Eruptions on the Big Island are so vigorous they're creating weather

Eruptions on the Big Island are so vigorous they're creating weather

PUNA, BIG ISLAND (HawaiiNewsNow) - Ongoing eruptions on the Big Island are creating their own weather over lower Puna.

A series of intense thunderstorms fired up over the area on Monday, due to pyrocumulonimbus clouds, officials said.

The National Weather Service reported more than 1,200 lightning strikes between 7 a.m. and 2 p.m.

"This is thunder and lightning right over our heads, not moving," said Nanawale Estates resident Gary Blume. "It's starting to drive people crazy."

Experts said the lack of trade winds and an upper level low to the north of the islands made the weather more unstable.

The excess heat from the eruptions enhanced thunderstorms firing up over Leilani Estates and down toward Kapoho.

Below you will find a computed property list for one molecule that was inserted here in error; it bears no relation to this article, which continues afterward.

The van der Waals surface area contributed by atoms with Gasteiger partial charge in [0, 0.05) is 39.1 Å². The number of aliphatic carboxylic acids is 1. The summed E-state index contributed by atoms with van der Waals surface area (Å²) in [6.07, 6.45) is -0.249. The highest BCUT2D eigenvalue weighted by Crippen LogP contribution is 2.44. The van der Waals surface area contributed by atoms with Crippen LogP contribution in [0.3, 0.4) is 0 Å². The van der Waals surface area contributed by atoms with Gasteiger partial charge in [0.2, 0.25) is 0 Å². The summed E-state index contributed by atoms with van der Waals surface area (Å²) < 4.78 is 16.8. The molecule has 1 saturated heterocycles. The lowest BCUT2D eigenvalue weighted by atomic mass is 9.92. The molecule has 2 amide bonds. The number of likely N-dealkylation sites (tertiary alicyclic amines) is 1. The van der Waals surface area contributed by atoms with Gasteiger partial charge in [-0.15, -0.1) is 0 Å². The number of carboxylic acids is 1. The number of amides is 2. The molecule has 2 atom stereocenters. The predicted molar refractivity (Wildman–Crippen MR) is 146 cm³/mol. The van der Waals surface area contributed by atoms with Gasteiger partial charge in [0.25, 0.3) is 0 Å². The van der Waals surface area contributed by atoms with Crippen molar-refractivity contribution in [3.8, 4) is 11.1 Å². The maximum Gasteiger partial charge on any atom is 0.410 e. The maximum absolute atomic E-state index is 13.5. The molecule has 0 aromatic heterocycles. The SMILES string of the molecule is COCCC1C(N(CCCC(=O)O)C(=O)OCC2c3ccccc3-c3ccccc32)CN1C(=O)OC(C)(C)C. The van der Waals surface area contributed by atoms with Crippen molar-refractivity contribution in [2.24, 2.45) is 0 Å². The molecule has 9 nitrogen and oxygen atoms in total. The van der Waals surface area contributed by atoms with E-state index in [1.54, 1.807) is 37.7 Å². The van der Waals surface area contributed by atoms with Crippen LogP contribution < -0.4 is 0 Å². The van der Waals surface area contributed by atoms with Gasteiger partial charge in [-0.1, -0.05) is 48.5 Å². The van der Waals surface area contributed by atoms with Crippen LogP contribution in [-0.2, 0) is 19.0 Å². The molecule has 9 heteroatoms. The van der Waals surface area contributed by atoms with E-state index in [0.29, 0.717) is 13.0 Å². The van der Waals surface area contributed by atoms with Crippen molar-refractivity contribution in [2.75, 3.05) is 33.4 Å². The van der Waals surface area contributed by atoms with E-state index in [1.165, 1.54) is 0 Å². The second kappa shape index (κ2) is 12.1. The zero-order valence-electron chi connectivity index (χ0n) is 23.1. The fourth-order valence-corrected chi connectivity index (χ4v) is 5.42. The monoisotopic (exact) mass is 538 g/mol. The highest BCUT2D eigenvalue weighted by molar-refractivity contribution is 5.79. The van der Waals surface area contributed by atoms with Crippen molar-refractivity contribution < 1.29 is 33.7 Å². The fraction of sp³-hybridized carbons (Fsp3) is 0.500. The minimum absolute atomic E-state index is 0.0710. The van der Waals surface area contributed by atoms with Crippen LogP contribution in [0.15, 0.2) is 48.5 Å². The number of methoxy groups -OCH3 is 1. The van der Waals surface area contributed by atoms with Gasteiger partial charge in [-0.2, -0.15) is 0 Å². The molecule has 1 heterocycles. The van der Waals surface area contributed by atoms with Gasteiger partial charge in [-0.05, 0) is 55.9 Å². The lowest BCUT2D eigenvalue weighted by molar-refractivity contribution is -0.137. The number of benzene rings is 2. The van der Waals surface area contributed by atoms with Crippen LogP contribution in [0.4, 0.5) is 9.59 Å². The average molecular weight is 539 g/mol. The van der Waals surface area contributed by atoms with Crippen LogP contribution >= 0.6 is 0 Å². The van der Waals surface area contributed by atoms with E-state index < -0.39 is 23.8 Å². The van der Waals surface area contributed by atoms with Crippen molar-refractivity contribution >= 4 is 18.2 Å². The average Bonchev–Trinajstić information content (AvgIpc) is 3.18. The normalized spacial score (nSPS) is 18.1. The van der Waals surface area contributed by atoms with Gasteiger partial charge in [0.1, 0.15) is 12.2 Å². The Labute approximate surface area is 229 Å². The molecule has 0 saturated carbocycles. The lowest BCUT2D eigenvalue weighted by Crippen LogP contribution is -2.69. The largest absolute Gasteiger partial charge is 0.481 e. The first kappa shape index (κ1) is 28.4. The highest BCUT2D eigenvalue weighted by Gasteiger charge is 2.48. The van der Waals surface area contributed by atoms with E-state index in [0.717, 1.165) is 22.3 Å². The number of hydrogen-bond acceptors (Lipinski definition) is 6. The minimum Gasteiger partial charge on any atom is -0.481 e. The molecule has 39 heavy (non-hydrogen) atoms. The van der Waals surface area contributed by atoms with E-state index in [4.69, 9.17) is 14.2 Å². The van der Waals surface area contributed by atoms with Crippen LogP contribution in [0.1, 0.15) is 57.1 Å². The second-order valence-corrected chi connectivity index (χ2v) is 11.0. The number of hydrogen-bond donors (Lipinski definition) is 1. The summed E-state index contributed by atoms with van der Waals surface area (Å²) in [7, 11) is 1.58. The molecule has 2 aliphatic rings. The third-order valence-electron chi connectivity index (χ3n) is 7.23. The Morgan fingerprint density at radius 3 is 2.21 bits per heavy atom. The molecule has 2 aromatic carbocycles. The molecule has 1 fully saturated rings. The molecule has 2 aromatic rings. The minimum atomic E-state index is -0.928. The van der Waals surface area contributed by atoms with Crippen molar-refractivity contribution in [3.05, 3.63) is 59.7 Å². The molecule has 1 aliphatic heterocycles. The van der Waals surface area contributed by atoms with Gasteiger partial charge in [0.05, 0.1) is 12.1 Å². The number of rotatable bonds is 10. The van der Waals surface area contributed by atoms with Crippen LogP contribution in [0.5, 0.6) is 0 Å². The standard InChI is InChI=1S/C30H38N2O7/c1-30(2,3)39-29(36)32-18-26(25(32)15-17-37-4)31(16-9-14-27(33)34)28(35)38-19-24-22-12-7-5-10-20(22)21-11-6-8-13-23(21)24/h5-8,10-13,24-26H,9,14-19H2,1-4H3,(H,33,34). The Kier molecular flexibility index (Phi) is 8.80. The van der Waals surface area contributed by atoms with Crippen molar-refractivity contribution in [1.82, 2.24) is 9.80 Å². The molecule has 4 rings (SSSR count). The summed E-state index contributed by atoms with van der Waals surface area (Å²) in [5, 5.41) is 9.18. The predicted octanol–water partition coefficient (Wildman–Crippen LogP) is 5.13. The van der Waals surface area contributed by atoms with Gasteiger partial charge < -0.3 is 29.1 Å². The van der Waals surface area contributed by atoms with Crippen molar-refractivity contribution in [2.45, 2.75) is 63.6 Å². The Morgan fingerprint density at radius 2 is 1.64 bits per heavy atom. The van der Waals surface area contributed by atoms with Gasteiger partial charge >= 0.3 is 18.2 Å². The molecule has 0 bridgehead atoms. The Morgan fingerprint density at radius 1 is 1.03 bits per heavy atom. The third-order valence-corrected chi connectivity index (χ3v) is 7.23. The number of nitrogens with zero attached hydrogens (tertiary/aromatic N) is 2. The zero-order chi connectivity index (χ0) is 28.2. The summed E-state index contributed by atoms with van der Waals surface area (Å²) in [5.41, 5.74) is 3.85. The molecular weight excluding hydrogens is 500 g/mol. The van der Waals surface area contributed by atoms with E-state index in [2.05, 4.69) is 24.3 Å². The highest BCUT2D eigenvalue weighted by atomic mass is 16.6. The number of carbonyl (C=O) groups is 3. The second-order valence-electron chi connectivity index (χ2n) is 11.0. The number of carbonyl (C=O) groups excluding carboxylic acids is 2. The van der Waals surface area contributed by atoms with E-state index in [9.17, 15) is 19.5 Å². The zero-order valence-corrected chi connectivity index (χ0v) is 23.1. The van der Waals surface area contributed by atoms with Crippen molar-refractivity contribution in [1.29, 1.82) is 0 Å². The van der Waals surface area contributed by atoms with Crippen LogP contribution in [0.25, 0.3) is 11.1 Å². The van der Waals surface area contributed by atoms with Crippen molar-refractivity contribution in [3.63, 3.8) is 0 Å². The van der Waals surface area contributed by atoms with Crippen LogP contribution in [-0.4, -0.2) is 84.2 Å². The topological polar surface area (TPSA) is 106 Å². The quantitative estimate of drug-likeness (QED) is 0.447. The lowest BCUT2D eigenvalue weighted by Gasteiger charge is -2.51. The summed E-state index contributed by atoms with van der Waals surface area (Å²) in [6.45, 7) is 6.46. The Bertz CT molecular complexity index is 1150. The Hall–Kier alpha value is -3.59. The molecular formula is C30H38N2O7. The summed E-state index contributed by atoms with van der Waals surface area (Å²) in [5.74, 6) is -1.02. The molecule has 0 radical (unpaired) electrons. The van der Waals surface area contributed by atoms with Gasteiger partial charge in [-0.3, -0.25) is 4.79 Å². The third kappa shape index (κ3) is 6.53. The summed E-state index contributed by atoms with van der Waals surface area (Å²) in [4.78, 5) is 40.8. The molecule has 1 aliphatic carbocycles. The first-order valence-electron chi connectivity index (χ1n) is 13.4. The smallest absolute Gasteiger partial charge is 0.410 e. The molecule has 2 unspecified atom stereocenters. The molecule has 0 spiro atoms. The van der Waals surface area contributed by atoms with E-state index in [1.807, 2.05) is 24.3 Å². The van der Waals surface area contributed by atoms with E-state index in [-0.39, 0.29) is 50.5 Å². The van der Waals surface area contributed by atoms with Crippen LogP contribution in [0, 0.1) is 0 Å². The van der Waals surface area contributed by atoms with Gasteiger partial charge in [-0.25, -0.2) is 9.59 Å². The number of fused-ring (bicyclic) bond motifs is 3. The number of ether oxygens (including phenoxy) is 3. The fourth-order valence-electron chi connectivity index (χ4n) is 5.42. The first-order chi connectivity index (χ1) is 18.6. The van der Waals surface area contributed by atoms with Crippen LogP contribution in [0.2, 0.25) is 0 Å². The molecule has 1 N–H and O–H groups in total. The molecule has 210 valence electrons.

"That excess instability gets turned into updrafts — strong, billowing, vertically-developed clouds that can create lightning, thunder, locally heavy rain," said Robert Ballard, a science and operations officer at National Weather Service-Honolulu.

Those pyrocumulonimbus clouds billowed up to 45,000 feet, according to Ballard.

"We wouldn't normally be getting thunderstorms out of a system this weak, but when you add that much heat to the lower levels, it's really helping to pump things up," he said.

Ballard expected the stormy weather to taper off in the evening, but said heavier clouds and stronger showers would still form over the lower east rift zone until the volcano finally settles down.

"As long as we have active lava fountaining and flowing in this river down to the shoreline, you're adding heat to the lower atmosphere which makes it more unstable," said Ballard.

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